The aim of torture is not to kill the victim, but to break down the victims personality. I wondered what a Torture Survivor would look like. The first day, I entered the room and met 10 dignified people- some very quiet, others very lively. I was not sure if this was the correct group. I asked Mike, the organizer what I should say – he said it was better not to ask questions but if they wanted to talk, to let them. Mike told me one of the big effects of torture is total lack of trust. I introduced myself. I said I was very happy and honored to be asked to work with them, that I understood they had come on long and difficult journeys to be in Ireland and to be in the room together. I said my work did not tell stories but was abstract, that we would experiment with dance and movement and they could say and do as much or as little as they wanted to say or could say. They nodded. This marked the beginning of our ‘deal’: They don’t necessarily tell me what they are doing in their dance. Its part of our pact. No questions asked, no information needed. Just the work.

I knew from the moment we stood in a circle together that I could never leave them. The workshops for me became a way of trying to hold the group together and make material without ever talking about people’s personal histories. I did my best to hold onto them. And they held onto me.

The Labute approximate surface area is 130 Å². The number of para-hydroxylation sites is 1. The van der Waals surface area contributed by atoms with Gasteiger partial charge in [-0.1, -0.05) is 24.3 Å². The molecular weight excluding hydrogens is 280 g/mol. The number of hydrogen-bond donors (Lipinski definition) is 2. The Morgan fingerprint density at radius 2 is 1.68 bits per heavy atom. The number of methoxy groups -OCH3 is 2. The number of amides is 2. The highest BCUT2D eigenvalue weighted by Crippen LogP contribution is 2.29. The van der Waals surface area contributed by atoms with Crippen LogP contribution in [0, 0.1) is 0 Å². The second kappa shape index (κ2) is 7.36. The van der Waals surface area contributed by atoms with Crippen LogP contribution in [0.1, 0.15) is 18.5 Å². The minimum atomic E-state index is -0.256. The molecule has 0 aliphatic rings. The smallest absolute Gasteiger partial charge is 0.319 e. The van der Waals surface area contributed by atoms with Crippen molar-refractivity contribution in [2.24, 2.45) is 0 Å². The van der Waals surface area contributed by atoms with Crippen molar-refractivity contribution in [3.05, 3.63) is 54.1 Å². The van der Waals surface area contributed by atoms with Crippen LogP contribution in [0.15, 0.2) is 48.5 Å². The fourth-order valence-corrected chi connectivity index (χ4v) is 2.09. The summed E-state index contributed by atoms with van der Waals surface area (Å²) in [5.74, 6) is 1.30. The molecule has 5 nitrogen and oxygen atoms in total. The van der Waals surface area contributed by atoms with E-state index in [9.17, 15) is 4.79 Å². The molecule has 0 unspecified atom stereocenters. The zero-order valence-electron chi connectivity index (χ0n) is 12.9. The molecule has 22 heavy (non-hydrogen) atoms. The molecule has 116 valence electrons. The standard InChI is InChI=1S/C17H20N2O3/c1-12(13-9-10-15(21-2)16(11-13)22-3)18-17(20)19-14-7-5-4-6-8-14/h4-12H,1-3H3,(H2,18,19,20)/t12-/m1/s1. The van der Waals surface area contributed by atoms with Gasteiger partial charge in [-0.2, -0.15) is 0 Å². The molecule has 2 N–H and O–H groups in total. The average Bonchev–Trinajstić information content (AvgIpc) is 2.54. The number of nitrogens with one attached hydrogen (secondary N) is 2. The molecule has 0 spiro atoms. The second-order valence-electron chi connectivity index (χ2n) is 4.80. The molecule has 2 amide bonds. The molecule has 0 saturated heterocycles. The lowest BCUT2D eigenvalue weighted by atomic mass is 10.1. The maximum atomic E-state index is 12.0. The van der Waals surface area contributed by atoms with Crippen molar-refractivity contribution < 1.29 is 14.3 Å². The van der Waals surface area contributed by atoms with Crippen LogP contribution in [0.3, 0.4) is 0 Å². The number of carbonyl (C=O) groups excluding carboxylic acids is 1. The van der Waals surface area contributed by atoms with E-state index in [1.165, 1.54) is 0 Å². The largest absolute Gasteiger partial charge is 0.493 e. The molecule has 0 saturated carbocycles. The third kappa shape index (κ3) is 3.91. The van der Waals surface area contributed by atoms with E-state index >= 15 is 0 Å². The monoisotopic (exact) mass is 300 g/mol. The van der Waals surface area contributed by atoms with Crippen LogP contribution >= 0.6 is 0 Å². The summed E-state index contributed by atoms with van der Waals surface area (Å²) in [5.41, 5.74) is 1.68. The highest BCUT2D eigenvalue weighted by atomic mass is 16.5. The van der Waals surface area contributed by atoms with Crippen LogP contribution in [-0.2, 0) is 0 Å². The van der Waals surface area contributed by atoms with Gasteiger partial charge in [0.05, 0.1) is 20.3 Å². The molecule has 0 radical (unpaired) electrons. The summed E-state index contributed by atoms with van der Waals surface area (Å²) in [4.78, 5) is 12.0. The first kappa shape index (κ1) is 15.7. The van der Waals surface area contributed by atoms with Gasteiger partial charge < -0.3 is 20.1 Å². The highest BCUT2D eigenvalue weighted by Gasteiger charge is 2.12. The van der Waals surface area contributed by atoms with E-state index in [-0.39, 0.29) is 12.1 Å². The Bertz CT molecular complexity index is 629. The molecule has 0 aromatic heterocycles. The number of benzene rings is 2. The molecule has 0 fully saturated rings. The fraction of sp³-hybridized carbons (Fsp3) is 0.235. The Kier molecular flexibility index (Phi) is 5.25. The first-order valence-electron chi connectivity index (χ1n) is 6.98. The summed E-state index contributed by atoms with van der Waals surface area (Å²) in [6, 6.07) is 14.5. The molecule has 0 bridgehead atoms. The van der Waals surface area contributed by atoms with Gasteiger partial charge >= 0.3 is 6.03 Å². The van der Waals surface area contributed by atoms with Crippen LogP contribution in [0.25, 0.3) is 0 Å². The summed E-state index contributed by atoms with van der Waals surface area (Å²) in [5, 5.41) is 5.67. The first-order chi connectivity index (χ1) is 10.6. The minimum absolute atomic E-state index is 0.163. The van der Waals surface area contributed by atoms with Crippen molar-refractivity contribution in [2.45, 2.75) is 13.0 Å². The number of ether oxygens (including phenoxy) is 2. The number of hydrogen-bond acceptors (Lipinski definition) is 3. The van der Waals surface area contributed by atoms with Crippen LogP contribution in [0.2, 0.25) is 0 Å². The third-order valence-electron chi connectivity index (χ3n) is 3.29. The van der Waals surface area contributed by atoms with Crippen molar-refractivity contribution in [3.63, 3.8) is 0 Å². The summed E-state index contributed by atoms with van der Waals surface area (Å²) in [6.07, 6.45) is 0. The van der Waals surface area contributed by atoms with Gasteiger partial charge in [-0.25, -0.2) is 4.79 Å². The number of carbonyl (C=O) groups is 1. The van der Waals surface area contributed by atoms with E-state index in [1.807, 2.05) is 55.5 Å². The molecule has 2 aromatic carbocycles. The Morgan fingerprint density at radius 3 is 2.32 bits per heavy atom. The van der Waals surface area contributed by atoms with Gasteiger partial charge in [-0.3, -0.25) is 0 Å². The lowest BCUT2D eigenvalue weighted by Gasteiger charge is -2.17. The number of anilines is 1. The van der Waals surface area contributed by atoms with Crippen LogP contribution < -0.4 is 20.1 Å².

One of the group, later described my workshops as giving them permission to express themselves without having to talk about the bad things. I was scared to push them physically in case they may have had injuries. I started with a gentle warm. I taught an exercise from Anna Sokolow’s class – thrust out your arms with massive force, hold them out and slowly lower them while lifting inside and while lowering the arms thinking up, up up. We made simple arm movements, gradually moved our arms up  – I told them to imagine they were opening to the sky – some of them smiled. I told them to exhale and hold their arms up. Kiribu, lifted her arms slower than the others and softly sighed and opened her mouth in a radiant smile. She held them up and closed her eyes and swayed from side to side. I was winging what to do next. I copied her and got everyone to do the same. Looking at Kiribu hold her arms in a beautiful ark made me feel tears coming to my eyes.  She later described what she does when she dances